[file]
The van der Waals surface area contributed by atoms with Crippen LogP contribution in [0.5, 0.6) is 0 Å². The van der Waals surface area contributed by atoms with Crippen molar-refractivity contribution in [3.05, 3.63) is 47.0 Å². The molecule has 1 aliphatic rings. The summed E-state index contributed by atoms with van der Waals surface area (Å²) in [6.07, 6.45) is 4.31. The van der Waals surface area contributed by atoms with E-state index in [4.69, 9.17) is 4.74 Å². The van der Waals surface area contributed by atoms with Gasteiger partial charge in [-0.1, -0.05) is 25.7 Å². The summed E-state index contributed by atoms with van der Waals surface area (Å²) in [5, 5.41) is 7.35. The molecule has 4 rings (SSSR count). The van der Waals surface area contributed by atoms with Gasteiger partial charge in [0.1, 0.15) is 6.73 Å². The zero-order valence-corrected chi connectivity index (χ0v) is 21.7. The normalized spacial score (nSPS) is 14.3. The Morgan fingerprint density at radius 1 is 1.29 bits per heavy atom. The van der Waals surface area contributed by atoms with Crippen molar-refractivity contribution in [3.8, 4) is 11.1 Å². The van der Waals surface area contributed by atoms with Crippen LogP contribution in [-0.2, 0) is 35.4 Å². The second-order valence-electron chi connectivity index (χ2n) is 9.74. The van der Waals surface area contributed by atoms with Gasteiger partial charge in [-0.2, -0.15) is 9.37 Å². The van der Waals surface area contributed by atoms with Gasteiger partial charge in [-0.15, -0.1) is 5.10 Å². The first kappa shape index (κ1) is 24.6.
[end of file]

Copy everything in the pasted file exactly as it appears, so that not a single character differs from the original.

The van der Waals surface area contributed by atoms with Crippen LogP contribution in [0.5, 0.6) is 0 Å². The van der Waals surface area contributed by atoms with Crippen molar-refractivity contribution in [3.05, 3.63) is 47.0 Å². The molecule has 1 aliphatic rings. The summed E-state index contributed by atoms with van der Waals surface area (Å²) in [6.07, 6.45) is 4.31. The van der Waals surface area contributed by atoms with E-state index in [4.69, 9.17) is 4.74 Å². The van der Waals surface area contributed by atoms with Gasteiger partial charge in [-0.1, -0.05) is 25.7 Å². The summed E-state index contributed by atoms with van der Waals surface area (Å²) in [5, 5.41) is 7.35. The molecule has 4 rings (SSSR count). The van der Waals surface area contributed by atoms with Gasteiger partial charge in [0.1, 0.15) is 6.73 Å². The zero-order valence-corrected chi connectivity index (χ0v) is 21.7. The normalized spacial score (nSPS) is 14.3. The Morgan fingerprint density at radius 1 is 1.29 bits per heavy atom. The van der Waals surface area contributed by atoms with Crippen molar-refractivity contribution in [3.8, 4) is 11.1 Å². The van der Waals surface area contributed by atoms with Crippen LogP contribution in [-0.2, 0) is 35.4 Å². The second-order valence-electron chi connectivity index (χ2n) is 9.74. The van der Waals surface area contributed by atoms with Gasteiger partial charge in [-0.2, -0.15) is 9.37 Å². The van der Waals surface area contributed by atoms with Gasteiger partial charge in [-0.15, -0.1) is 5.10 Å². The first kappa shape index (κ1) is 24.6.